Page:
In this article, I’m going to show you how to build a super simple, yet beautiful porch swing bed. This type of swing is one of my favorite things to build for a couple of reasons. First, they are an absolute show stopper, which makes me look smarter and more talented than I really am. And secondly, they are extremely awesome for taking naps. Anything that enables more nap time has to be good!
I’ve built a few, and so far none of them have been the same. One of my favorite parts of the process is coming up with new designs. So before you get started, take a look at these plans for a different design.
If you’re going to build this swing, I recommend that you grab our printable plans to make the build much easier. It also includes the full SketchUp 3D model!
For this one, I wanted it to have very clean lines and I wanted it to be very easy to build, even for beginners. I also wanted it to be affordable. I was able to build this one for around $200. Of course, that price can vary based on what wood you choose to use and where you get your wood.
Let’s get started. Here’s what you’ll need:
- Finish Nailer
- Tape Measurer
- Wood Glue
- Wood Stain
- Wood Filler
- Miter Saw
- Sand Paper
- Jig Saw
- 4 Eye Screws
- 1 1/4″ Finish Nails
- 2″ Finish Nails
- 3 pieces of 1″ x 8″ x 8′ clear pine
- 12 pieces of 1″ x 3″ x 8′ clear pine
- 1 piece of 1″ x 4″ x 8′ clear pine
- 2 pieces of 2″ x 3″ x 8′ framing lumber
- 1 piece of 2″ x 4″ x 8′ framing lumber
- 3 pieces of 1″ x 3″ x 8′ knotty pine
I tried to keep everything as simple as possible. So all joints in this build are butt joints. And in case I forget to mention it anywhere in this tutorial, assume that everywhere there is a joint or two pieces of wood meet, apply some wood glue.
Step 1: Build the Frame
For this porch swing bed, I started off by building the main bed frame out of the 1×8’s. You can find the measurements in the illustration. On these joints, I used 2″ finish nails.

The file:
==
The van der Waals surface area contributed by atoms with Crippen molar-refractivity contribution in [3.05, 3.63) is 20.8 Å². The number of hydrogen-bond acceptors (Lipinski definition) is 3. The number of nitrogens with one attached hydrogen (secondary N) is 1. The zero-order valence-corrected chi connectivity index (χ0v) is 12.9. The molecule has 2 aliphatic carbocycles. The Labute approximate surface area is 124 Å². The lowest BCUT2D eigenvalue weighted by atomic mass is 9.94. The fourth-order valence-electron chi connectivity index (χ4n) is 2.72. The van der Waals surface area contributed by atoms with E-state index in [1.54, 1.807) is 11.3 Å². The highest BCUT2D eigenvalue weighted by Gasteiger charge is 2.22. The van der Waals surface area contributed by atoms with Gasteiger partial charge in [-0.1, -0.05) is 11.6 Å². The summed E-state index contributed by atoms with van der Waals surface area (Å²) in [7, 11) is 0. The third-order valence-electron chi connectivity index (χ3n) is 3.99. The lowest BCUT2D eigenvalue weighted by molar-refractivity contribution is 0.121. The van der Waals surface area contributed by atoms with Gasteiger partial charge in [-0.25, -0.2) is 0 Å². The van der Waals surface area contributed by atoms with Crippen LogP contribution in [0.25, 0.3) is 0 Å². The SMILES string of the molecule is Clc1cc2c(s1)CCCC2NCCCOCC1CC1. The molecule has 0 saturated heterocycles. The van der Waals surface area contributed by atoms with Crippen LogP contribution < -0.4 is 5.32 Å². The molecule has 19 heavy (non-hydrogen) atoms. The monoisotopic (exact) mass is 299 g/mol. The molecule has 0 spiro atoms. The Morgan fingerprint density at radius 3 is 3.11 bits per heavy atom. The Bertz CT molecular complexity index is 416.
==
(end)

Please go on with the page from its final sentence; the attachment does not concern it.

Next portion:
Then I added an inner frame for support and something to nail the bed slats to. On the sides, I used 2×4’s for some extra bulk since this is where the eye screws will go through. I made sure the bottom of the 2×4’s were flush with the bottom of the frame. Then I nailed and glued them onto the inside of the frame using 2″ nails. For the front and back, I used 2×3’s making sure the top was even with the top of the 2×4’s.
For the slats, I cut 6 39″ long pieces of the 1×3 knotty pine and spaced them out evenly along the inside of the bed frame as seen below and nailed them in place. This will be the support for the mattress.
Step 2: Build the Posts
Then I constructed 4 posts out of the 1×3 clear pine, one for each corner.
Each post is made from two pieces. I applied a bead of glue down one edge.
I placed the other piece on top of the glued edge to form an “L” shape and made sure the edges were perfectly lined up. Then I nailed the two pieces together with 2″ nails.
Then I attached each post to the corners with glue and 1 1/4″ nails.
Step 3: Add the Rails
After all four posts were in place, I cut all of the rails. These are the horizontal pieces that connect all of the posts. I attached all of the back rails first. Then the side rails. Refer to the illustration below for lengths and spacing.
As I mentioned earlier, I really wanted to design this swing to be super simple to build with only straight cuts that could be done with the miter saw, but then I got to the armrest pieces which required a little extra cutting. I first cut each arm piece to length from a piece of 1×3. Then I had to use a jigsaw to cut out a notch for it to fit around the back post as you can see below.
After I finished these cuts, I glued and nailed them in place as shown in the illustration. Then I added 1×3 trim around the bottom of the swing on all four sides using glue and 1 1/4″ nails.
The final step in the building process was adding the top to the back and a middle rail support. For the top piece, I used 1×4 and for the middle support, I used 1×3.
Step 4: Fill Holes and Stain
I filled all holes with wood putty and to round off the corners a bit and get rid of any splinters I sanded the swing with fine sandpaper. I then applied a coat of stain and three coats of polyurethane. Even though the swing won’t be in direct weather, I wanted to give it a little extra protection.
Step 5: Add the Eye Screws
Once everything was dry. It was time to add the eye screws. The rope will run through these and hold up the swing. I measured 1″ from the edge of the post, and 1 1/4″ up from the bottom, which put me in the middle of the bottom trim piece. Then I drilled my hole for the eye screw and screwed it in.
And that’s it. When you hang your swing, you’ll use the same eye screws in the ceiling. You just need to make sure that you are screwing into ceiling joists. For the mattress, any twin mattress should work, and you can get a burlap mattress cover from World Market. Then you can finish it off with some pillows.
Once you’re finished with your swing, you can follow my instructions on how to hang a porch swing.
I hope you found this tutorial useful, and if you have any questions, please leave a comment below.